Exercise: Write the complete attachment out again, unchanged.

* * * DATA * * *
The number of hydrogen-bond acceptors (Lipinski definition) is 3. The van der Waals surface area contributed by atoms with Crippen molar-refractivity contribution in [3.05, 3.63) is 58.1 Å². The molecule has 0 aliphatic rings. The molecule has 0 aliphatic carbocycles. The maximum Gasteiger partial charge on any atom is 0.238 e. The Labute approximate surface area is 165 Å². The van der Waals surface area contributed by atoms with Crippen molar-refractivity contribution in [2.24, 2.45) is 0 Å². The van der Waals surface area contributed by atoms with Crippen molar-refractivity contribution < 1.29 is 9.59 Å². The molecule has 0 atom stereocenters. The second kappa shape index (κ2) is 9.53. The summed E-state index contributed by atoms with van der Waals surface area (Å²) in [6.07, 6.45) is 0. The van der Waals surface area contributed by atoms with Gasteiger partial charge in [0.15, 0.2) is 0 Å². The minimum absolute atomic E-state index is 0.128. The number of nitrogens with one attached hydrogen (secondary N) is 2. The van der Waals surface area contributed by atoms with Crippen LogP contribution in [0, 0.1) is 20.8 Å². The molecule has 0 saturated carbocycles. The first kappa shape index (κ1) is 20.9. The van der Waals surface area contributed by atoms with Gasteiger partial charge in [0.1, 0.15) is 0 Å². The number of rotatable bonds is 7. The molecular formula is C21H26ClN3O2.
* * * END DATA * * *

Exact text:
The number of hydrogen-bond acceptors (Lipinski definition) is 3. The van der Waals surface area contributed by atoms with Crippen molar-refractivity contribution in [3.05, 3.63) is 58.1 Å². The molecule has 0 aliphatic rings. The molecule has 0 aliphatic carbocycles. The maximum Gasteiger partial charge on any atom is 0.238 e. The Labute approximate surface area is 165 Å². The van der Waals surface area contributed by atoms with Crippen molar-refractivity contribution in [2.24, 2.45) is 0 Å². The van der Waals surface area contributed by atoms with Crippen molar-refractivity contribution < 1.29 is 9.59 Å². The molecule has 0 atom stereocenters. The second kappa shape index (κ2) is 9.53. The summed E-state index contributed by atoms with van der Waals surface area (Å²) in [6.07, 6.45) is 0. The van der Waals surface area contributed by atoms with Gasteiger partial charge in [0.15, 0.2) is 0 Å². The minimum absolute atomic E-state index is 0.128. The number of nitrogens with one attached hydrogen (secondary N) is 2. The van der Waals surface area contributed by atoms with Crippen LogP contribution in [0, 0.1) is 20.8 Å². The molecule has 0 saturated carbocycles. The first kappa shape index (κ1) is 20.9. The van der Waals surface area contributed by atoms with Gasteiger partial charge in [0.1, 0.15) is 0 Å². The number of rotatable bonds is 7. The molecular formula is C21H26ClN3O2.